50 Level-of-ServiceBLOS Score A 1.5 B > 2.5 C > 3.5 D > 4.5 E > 5.5 F Bicycle Level of Service Categories > > and > > > > League of American Bicyclists

51 Bicycle LOS A League of American Bicyclists

52 Bicycle LOS E - F Photo by SCI League of American Bicyclists

53 Bicycle LOS - Before Four-lane Road Average Daily Traffic Volume = 13,500 vpd Pavement Condition = Good Lane Widths = 12 feet wide Speed = 30 mph B LOS Evaluation: LOS scoreCategory 3.58 D League of American Bicyclists

54 Bicycle LOS - After Two-lane Road with Center Turn Lane Average Daily Traffic Volume = 13,500 vpd Pavement Condition = Good Lane Widths = 12 feet, plus 5 foot bike lanes Speed = 30 mph B LOS Evaluation: LOS scoreCategory 2.07 B League of American Bicyclists

55 Vol 15 =volume of directional traffic in 15 minutes time period L=total number of through lanes SP t =effective speed limit (see below) SP t = 1.12ln(SP P -20) SP P = Posted speed limit HV=percentage of heavy vehicles PC 5 =FHWA’s five point surface condition rating W e =Average effective width of outside through lane For more info on suitability models, visit bicyclinginfo.org Online Calculator: Bicycle LOS = a 1 ln(Vol 15 /L) + a 2 SP t ( HV) 2 + a 3 (1/PC 5 ) 2 - a 4 (W e ) 2 + C Bicycle Level of Service Model League of American Bicyclists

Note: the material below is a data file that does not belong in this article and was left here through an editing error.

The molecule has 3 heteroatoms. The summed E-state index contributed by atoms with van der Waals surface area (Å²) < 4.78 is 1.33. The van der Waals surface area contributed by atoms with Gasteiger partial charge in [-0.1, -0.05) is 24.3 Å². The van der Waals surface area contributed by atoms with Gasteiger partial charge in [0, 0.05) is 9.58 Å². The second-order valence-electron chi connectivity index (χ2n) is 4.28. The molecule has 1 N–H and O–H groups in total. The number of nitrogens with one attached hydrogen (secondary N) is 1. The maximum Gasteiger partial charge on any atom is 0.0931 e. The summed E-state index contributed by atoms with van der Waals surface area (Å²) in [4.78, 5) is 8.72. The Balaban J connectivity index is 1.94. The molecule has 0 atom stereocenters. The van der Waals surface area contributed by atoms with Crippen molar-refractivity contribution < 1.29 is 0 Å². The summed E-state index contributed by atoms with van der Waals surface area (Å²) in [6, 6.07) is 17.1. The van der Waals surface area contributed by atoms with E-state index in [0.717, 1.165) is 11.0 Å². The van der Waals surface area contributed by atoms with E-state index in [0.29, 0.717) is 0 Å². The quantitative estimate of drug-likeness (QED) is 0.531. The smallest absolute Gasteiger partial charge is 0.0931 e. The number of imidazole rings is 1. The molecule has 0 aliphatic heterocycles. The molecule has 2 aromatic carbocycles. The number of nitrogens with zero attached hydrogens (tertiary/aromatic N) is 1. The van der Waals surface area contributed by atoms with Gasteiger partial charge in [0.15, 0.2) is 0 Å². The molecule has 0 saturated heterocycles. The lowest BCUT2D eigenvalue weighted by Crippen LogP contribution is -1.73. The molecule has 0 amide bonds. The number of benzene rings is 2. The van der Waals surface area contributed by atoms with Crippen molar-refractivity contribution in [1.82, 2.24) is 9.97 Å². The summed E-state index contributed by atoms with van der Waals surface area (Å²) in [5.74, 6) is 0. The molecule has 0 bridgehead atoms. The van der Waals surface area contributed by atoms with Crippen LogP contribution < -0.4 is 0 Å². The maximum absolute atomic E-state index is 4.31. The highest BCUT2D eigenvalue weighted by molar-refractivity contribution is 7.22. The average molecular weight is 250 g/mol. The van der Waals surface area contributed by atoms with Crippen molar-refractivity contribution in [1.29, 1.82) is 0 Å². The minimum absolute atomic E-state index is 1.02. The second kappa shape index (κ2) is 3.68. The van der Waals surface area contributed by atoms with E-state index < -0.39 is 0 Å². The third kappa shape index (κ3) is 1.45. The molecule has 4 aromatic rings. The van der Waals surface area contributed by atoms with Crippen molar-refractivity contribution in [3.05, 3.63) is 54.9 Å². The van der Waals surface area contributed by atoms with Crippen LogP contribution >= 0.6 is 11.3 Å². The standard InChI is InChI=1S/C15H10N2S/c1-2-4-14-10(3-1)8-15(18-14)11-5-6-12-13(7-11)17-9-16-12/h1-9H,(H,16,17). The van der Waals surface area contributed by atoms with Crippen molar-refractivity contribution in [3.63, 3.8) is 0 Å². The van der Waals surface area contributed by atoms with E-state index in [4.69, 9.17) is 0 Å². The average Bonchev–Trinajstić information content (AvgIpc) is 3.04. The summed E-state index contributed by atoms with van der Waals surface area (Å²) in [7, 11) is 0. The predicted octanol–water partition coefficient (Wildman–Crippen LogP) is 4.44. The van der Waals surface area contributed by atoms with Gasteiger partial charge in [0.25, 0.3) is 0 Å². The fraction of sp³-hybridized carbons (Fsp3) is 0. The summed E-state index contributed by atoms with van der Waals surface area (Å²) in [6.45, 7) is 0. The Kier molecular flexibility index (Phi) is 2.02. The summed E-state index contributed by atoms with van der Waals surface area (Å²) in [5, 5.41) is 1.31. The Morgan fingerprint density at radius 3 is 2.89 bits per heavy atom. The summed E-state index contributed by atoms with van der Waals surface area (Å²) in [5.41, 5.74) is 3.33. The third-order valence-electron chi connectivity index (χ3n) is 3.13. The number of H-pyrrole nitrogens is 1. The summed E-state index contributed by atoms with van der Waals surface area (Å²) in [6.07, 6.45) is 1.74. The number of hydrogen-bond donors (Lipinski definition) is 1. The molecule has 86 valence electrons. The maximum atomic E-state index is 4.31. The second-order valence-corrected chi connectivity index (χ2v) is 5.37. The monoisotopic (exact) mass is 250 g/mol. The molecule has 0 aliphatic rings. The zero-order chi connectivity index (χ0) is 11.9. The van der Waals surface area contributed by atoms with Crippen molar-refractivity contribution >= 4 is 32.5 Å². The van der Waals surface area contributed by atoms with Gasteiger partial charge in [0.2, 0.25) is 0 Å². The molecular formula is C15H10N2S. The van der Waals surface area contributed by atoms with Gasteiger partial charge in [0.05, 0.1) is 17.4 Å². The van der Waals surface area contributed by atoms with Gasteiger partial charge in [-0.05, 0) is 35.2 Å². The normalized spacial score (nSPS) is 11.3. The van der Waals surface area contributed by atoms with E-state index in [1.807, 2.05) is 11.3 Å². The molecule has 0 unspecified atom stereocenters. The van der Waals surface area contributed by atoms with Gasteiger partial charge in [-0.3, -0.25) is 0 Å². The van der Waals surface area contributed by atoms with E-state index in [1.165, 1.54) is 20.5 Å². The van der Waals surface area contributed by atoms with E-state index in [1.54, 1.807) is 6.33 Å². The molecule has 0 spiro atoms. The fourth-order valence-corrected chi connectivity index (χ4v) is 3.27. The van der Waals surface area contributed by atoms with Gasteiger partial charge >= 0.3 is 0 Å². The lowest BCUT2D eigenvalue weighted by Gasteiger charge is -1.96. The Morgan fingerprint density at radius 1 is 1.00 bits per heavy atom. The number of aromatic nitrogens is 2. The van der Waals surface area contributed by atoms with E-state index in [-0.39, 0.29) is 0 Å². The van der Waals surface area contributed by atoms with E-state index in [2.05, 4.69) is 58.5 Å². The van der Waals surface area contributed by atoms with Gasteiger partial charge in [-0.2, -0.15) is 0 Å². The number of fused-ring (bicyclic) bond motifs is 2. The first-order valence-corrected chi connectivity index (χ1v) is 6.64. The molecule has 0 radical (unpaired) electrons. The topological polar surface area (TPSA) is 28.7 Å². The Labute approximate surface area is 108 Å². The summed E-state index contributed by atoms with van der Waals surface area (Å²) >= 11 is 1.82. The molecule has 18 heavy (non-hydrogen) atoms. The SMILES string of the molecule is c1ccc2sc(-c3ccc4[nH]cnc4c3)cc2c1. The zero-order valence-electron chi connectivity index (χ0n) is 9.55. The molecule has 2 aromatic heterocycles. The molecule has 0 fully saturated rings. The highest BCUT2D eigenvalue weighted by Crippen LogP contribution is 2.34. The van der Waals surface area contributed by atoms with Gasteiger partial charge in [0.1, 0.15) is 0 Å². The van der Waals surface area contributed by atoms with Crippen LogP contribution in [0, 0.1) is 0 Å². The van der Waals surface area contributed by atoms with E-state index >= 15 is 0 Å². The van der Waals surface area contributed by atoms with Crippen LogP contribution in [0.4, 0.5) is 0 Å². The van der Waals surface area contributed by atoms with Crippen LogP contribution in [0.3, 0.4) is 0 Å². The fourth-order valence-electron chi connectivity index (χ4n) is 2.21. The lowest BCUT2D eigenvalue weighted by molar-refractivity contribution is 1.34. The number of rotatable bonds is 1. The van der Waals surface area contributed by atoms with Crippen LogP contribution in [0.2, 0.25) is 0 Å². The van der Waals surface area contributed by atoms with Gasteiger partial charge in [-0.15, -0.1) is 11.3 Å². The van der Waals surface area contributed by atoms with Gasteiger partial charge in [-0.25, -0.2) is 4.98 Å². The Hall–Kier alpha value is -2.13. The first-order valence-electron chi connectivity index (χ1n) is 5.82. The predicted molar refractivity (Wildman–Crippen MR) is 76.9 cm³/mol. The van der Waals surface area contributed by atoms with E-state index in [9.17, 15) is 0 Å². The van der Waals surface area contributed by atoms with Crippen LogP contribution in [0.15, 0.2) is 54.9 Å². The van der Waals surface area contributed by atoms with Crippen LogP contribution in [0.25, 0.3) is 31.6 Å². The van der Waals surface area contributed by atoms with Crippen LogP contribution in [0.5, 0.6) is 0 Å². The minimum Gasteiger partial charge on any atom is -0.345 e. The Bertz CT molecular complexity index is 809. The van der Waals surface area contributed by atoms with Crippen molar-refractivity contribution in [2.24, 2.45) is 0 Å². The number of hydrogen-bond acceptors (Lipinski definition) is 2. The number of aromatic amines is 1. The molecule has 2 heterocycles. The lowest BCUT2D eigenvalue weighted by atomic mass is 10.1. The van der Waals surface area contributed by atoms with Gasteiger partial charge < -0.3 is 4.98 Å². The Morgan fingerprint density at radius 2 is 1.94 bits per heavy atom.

56 Minimum width: 4’ “any additional shoulder is better than none at all” Paved Shoulders League of American Bicyclists

57 Wide Curb Lanes 14' Wide League of American Bicyclists

58 Bike Lane Design League of American Bicyclists

59 Bike lanes:Min. 5’ wide adjacent to a curb or parking Min. 4’ wide on an open section 5’ League of American Bicyclists

60 OLD R3-17’s NEW R3-17 (2003 MUTCD) The BIKE LANE (R3-17) sign shall be used only in conjunction with marked bicycle lanes as described in Chapter 9C, and shall be placed at periodic intervals. League of American Bicyclists

61 Restriping to Create Bike Lanes 7’ parking lane5’ bike lane10’ travel lane League of American Bicyclists

62 Current Cross Section 14'12'16'12'14' Center Turn Total Width 68' League of American Bicyclists

63 Future Cross Section 5'11'11'14'11'11'5' Center Turn Total Width 68' League of American Bicyclists

64 Bicycle Level of Service Comparison League of American Bicyclists

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66 MUTCD, Figure 9C-3 League of American Bicyclists

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68 What lane should the bicyclist who is going straight use? League of American Bicyclists

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71 Advanced Bike Box - Dimensions League of American Bicyclists

72 Accommodating Bicycles at Merge Areas League of American Bicyclists